Mike Trout

Mike Trout is no MVP, Alfonso Soriano is — baseball columnists

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I know these are just two opinions from a couple of random dudes, but wowzers.

First, Gary Fraley of the Dallas Morning News, who has a slide show — annoying, by the way — with his thoughts on MVP candidates. His comment on Mike Trout:

The Angels are charging, but Trout is showing signs of fatigue. He was hitting .275 with an .855 OPS since Aug. 1. Good numbers for a rookie, but not the stuff of an MVP.

Thing is, the MVP is not an award based on August 1 numbers only. It’s for the whole year, and for the whole year Trout still leads the league in hitting, is second in OPS, plays stellar defense at a key position and leads the league in stolen bases. If you’re into WAR, he is lapping the field. Not that you need to be into WAR to appreciate how much better Trout has been than anyone this season.  If you’re into that whole “carry your team on your back” thing, look at where the Angels were when they called him up and look at them now.

Heck, even if you want to take Fraley’s bait and look at how the guy has done lately, just look at just the second half of the season. There are hardly any players hitting better than Trout since the break, including Adrian Beltre, who Fraley talks up big. Trout has the same number of homers, a better average, a better OBP and only a slightly lower slugging percentage. Miguel Cabrera has hit better since then, sure, but c’mon, Trout’s season is one of the best all-around years we’ve seen in a long time, and not just for a rookie.

Then we get this from Gordon Wittenmyer of the Sun-Times, commenting on Alfonso Soriano:

The only guy in Monday night’s lineup over the age of 30 has undergone such a complete baseball rebirth at the age of 36, he might have been in the National League MVP conversation if the Cubs had played even as well this year as, say, the Pittsburgh Pirates, or maybe if he’d accepted that trade to the San Francisco Giants.

Soriano is 28th in the NL in OPS. He’s 54th in OBP. He’s 20th in slugging. He’s 7th in homers.  Please, pray tell, what the basis is for an Alfonso Soriano MVP case.

I know MVP voting is a democracy and you can choose whoever you want, but you either believe that Trout is no MVP candidate or Soriano is, or you don’t.  If you think those things, your baseball analysis is severely wanting. If you don’t, and you’re just throwing that stuff out there because you have a column to write, than you’re being dishonest with your readers. Either way: bad times.

Report: Extension talks between Mets, Neil Walker are “probably dead”

SAN FRANCISCO, CA - AUGUST 21: Neil Walker #20 of the New York Mets sits in the dugout before the game against the San Francisco Giants at AT&T Park on August 21, 2016 in San Francisco, California.  The New York Mets defeated the San Francisco Giants 2-0. (Photo by Jason O. Watson/Getty Images)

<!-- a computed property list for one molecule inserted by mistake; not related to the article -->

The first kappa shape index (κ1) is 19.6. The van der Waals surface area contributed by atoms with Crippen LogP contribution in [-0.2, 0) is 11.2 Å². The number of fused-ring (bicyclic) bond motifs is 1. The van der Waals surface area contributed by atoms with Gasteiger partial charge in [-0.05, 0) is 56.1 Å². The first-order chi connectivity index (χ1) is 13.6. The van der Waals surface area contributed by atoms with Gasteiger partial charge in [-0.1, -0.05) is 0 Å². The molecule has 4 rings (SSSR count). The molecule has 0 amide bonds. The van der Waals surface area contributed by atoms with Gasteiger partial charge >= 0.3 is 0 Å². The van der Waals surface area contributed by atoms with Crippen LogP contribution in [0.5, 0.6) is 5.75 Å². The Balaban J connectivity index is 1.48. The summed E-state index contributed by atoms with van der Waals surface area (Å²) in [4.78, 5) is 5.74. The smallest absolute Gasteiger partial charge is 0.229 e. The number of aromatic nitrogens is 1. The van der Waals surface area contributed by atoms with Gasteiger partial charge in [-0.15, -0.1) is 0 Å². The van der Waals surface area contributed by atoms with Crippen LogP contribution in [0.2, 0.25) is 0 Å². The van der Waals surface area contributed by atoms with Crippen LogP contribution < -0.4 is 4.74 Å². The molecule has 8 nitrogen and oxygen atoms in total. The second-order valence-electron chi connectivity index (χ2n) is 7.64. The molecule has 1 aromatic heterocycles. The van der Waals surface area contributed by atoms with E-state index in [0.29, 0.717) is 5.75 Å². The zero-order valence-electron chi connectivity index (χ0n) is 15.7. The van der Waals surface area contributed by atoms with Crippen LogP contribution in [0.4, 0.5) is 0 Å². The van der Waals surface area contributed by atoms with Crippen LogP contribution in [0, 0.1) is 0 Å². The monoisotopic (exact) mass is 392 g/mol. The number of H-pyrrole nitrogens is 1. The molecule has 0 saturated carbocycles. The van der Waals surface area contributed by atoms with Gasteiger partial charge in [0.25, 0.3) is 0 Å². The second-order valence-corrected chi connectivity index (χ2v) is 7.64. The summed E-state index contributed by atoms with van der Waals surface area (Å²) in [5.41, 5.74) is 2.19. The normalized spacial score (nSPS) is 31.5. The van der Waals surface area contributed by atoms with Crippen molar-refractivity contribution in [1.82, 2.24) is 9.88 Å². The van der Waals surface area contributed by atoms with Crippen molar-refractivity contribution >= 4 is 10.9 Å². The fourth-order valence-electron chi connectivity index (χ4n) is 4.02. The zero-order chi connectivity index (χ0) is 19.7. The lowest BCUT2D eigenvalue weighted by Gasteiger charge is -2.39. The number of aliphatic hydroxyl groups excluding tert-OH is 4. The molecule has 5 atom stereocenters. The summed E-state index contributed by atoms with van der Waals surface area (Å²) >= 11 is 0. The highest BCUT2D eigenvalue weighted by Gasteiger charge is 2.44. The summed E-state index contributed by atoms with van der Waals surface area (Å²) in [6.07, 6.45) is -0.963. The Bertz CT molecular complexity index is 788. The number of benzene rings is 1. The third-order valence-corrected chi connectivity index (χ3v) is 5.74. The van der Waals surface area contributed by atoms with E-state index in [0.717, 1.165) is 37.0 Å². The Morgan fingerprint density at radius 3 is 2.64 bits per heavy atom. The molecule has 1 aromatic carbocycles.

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On Sunday, it was reported that second baseman Neil Walker and the Mets were discussing a potential three-year contract extension worth “north of $40 million.” Those discussions took a turn for the worse. The Mets feel extension talks are “probably dead,” according to Mike Puma of the New York Post.

Walker underwent a lumbar microdisectomy in September, ending his 2016 season during which he hit .282/.347/.476 with 23 home runs and 55 RBI over 458 plate appearances.

The Mets may not necessarily need to keep Walker around as it has some potential options up the middle waiting in the minor leagues. Though Amed Rosario is expected to stick at shortstop, Gavin Cecchini — the club’s No. 3 prospect according to MLB Pipeline — could shift over to second base.

Rick Ankiel drank vodka before a start to deal with the yips

9 Apr 2000: Rick Ankiel #66 of the St. Louis Cardinals winds back to pitch the ball during the game against the Milwaukee Brweers at the Busch Stadium in St. Louis, Missouri. The Cardinals defeated the Brewers 11-2. Mandatory Credit: Elsa Hasch  /Allsport
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The story of Rick Ankiel is well known by now. He was a phenom pitcher who burst onto the scene with the Cardinals in 1999 and into the 2000 season as one of the top young talents in the game. Then, in the 2000 playoffs, he melted down. He got the yips. Whatever you want to call it, he lost the ability to throw strikes and his pitching career was soon over. He came back, however, against all odds, and remade his career as a solid outfielder.

It’s inspirational and incredible. But there is a lot more to the story that we’ve ever known. We will soon, however, as Ankiel is coming out with a book. Today he took to the airwaves and shared some about it. Including some amazing stuff:

On drinking in his first start after the famous meltdown in Game One of the 2000 National League division series against the Braves:

“Before that game…I’m scared to death. I know I have no chance. Feeling the pressure of all that, right before the game I get a bottle of vodka. I just started drinking vodka. Low and behold, it kind of tamed the monster, and I was able to do what I wanted. I’m sitting on the bench feeling crazy I have to drink vodka to pitch through this. It worked for that game. (I had never drank before a game before). It was one of those things like the yipps, the monster, the disease…it didn’t fight fair so I felt like I wasn’t going to fight fair either.”

Imagine spending your whole life getting to the pinnacle of your career. Then imagine it immediately disintegrating. And then imagine having to go out and do it again in front of millions. It’s almost impossible for anyone to contemplate and, as such, it’s hard to judge almost anything Ankiel did in response to that when he was 21 years-old. That Ankiel got through that and made a career for himself is absolutely amazing. It’s a testament to his drive and determination.